flash forward to now... i look at art in a totally different way now. perhaps it is the art therapist part of me, perhaps it is the mellowing that almost inevitably comes with age, but i realize that what is REALLY important in the art of self-expression is the perspective. the person behind the paintbrush, the pencil, the clay, or the viewfinder is showing the world how they see the world. (why do you think parents love any and all artwork that their kids do?) and that in itself gives credence to the art making process. it is how YOU see things. where YOU see beauty. and in having the courage to share that perspective with the world, to nudge someone into thinking about things just a little differently, makes it even more beautiful.
for some reason, every time i look at this set, i hear ben harper's "forever" in my head. so here it is for your listening pleasure - as interpreted by miguel tavares.
>> Friday, March 25, 2011
>> Thursday, March 24, 2011
family vacations with my parents meant countless long drives in the car, (nyc, minneapolis, and even once, florida) packed with snacks and cassettes of my dad's favorites - the product of weeks of compliling before our departure date. kenny rogers, don mclean, anne murray... all minstrels who probably fed my kind-of-secret love for country music. then there were the beach boys, tom jones (you go, dad!) and of course, elvis. my dad prefers to drive at nighttime, when there is less traffic, less distractions, and the quiet blanket of darkness. most of the time he and i used to stay up alone while the rest of the family slept, driving, talking and listening to his favorites.
i too prefer to drive under the cover of darkness. not so long ago, my workweek consisted of over 40 hours of driving - some for the job and some for the commute - and most of it in late afternoon into twilight. i also have a thing for fast cars - call me a stereotype; tokyo drift, much? - i've torn my way through three honda civic coupes, the last (and my favorite) with a sleek silvery paint job and a dashboard that lit up like a christmas tree at night, all neon chronometer and fiery red numbers. back when things were also a little less stable at home, there were also long, meandering drives with the sunroof open, and the music loud.
some of my best thinking was - and probably still is - done in the car. my commute is 30 minutes of nearly highway speed limits and rolling hills, with a minimum number of streetlights and speed traps. if only i could sketch designs while i drive! most of the time, i am alone with my thoughts, with no distractions (especially if my blackberry is quiet), and music. i have the feeling that there is a long-distance trucker buried somewhere inside me just waiting to get out. or maybe cyndi lauper.
>> Wednesday, March 23, 2011
i'm sorry i cut you off. sorry i didn't return your call. sorry i forgot to write that letter. sorry i wasted your time. sorry i made you sign that paper. sorry i dropped the ball. sorry i interrupted you. i'm sorry i didn't let you know. i'm sorry i broke my promise. i'm sorry i keep saying sorry.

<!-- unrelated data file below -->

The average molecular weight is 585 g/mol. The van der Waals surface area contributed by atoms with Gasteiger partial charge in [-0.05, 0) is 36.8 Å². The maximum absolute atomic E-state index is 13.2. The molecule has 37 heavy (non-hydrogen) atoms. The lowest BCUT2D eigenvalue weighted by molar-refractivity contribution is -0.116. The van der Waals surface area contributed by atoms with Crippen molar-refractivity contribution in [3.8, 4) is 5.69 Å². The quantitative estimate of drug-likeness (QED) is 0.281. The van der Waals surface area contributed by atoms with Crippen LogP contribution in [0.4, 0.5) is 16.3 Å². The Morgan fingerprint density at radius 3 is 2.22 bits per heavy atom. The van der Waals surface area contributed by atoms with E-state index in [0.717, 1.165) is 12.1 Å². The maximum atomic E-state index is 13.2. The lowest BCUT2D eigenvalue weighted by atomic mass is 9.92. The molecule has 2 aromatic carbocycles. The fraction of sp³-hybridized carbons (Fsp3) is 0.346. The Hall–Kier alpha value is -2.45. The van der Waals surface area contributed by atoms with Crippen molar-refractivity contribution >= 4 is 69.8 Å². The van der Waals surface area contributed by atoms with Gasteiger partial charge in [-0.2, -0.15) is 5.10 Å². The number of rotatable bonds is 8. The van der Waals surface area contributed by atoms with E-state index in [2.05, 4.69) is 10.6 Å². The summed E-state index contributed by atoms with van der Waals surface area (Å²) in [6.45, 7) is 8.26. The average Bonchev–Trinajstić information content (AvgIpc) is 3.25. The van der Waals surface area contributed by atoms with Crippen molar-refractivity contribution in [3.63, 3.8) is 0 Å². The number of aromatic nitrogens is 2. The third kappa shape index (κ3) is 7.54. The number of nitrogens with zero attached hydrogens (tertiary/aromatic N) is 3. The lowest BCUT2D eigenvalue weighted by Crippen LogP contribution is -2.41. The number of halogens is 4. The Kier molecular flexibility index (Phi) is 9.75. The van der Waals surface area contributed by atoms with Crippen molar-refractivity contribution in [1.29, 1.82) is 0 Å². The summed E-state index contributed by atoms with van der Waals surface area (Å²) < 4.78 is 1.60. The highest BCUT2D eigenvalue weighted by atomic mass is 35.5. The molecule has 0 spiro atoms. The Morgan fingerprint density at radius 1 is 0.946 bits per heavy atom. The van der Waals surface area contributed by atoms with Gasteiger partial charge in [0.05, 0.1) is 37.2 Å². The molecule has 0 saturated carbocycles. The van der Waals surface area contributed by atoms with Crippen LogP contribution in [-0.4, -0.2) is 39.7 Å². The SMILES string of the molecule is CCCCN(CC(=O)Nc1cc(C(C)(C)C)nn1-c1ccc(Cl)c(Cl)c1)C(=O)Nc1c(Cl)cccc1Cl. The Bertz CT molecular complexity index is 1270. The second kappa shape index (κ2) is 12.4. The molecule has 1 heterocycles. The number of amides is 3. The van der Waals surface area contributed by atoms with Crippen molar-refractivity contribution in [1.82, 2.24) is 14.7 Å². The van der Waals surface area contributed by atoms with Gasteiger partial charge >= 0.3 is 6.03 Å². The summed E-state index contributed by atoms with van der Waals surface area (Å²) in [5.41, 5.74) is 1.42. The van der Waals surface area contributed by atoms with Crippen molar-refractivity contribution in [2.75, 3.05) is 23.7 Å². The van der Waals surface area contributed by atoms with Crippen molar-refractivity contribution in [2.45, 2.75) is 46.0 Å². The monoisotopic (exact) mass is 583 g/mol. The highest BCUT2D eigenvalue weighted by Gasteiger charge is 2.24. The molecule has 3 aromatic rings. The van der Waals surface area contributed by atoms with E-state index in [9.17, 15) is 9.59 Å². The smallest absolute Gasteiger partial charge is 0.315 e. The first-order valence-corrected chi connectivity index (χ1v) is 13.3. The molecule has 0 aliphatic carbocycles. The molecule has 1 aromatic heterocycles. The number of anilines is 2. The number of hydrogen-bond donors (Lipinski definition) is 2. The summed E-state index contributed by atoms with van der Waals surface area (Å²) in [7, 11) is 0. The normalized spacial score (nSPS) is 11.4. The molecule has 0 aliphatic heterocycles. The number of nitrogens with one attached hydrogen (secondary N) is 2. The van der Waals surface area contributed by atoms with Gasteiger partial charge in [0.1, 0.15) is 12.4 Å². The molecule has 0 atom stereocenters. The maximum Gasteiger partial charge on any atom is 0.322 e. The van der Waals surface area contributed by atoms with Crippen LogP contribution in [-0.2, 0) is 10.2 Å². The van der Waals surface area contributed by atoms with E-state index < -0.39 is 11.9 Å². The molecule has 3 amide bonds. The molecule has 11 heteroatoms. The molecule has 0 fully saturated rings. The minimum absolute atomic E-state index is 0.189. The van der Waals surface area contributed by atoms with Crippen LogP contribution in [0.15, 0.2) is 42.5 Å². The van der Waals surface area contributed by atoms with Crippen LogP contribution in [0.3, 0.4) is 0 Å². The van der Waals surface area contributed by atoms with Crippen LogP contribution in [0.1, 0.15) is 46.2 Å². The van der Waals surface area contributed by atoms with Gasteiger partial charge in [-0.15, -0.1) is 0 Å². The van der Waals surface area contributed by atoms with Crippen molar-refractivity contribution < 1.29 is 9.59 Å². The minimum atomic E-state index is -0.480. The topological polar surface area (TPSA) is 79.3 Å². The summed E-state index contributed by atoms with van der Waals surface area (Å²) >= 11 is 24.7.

it's been one of those days. at least it's almost over!
(sorry i chose buckcherry and all their cheesiness. but i really like this song. especially acoustic.)
all the legends imply that the ring originated long ago possibly somewhere in Turkey where a king or nobleman had it designed as a wedding ring for his beautiful wife (hence the term "turkish wedding ring") . the ring itself was made up of many pieces and was so intricate that if she ever took the ring off (with the intention of being unfaithful to him while he was away slaying dragons or going to the office, i suppose) , it would be almost impossible for her to put it back together without him - because he was the one with the solution. kind of romantic, i guess, but i really do hope that he had one made for himself so that she would have had a similar guarantee of fidelity. and perhaps they could have also worked on their communication skills. but that's another discussion altogether.
nowadays, puzzle rings are used as a symbol of love, usually given as a promise ring, wedding band, or token of affection. the more intricate ones usually come with the "solution" so that if one does find themselves hopelessly befuddled, the ring can be put back together. my version is (obviously) a more simple one - just three rings linked together, allowing the wearer to roll it back and forth over their finger, which is the perfect distraction during boring meetings or family reunions. and while it is definitely not a guarantee of anyone's fidelity, i can pretty much guarantee that my rings will be cherished.
on that note - talking about love... nothing like a little pop song to start off the day.
>> Tuesday, March 22, 2011
my initial problem started because i assumed that copper wire would respond to the flame in the same way that sterling, argentium and fine silver does. while copper does have a relatively low melt temperature (around 1900 degrees F) it is also an excellent heat conductor (hence its use in electrical, thermal and building applications) which sucks for me because this means that the metal draws the heat faster than i can supply it via my small handheld torch. it also results in the wire "breaking" before the ball is completely formed at the end of my wire. eureka!
apparently, a larger torch works even better and with a little tweaking of my technique, should get me the results that i want. so today, i'm off to home depot and grabbing myself something bigger and hotter. (that would be a plumber's torch. get your mind out of the gutter.)
>> Monday, March 21, 2011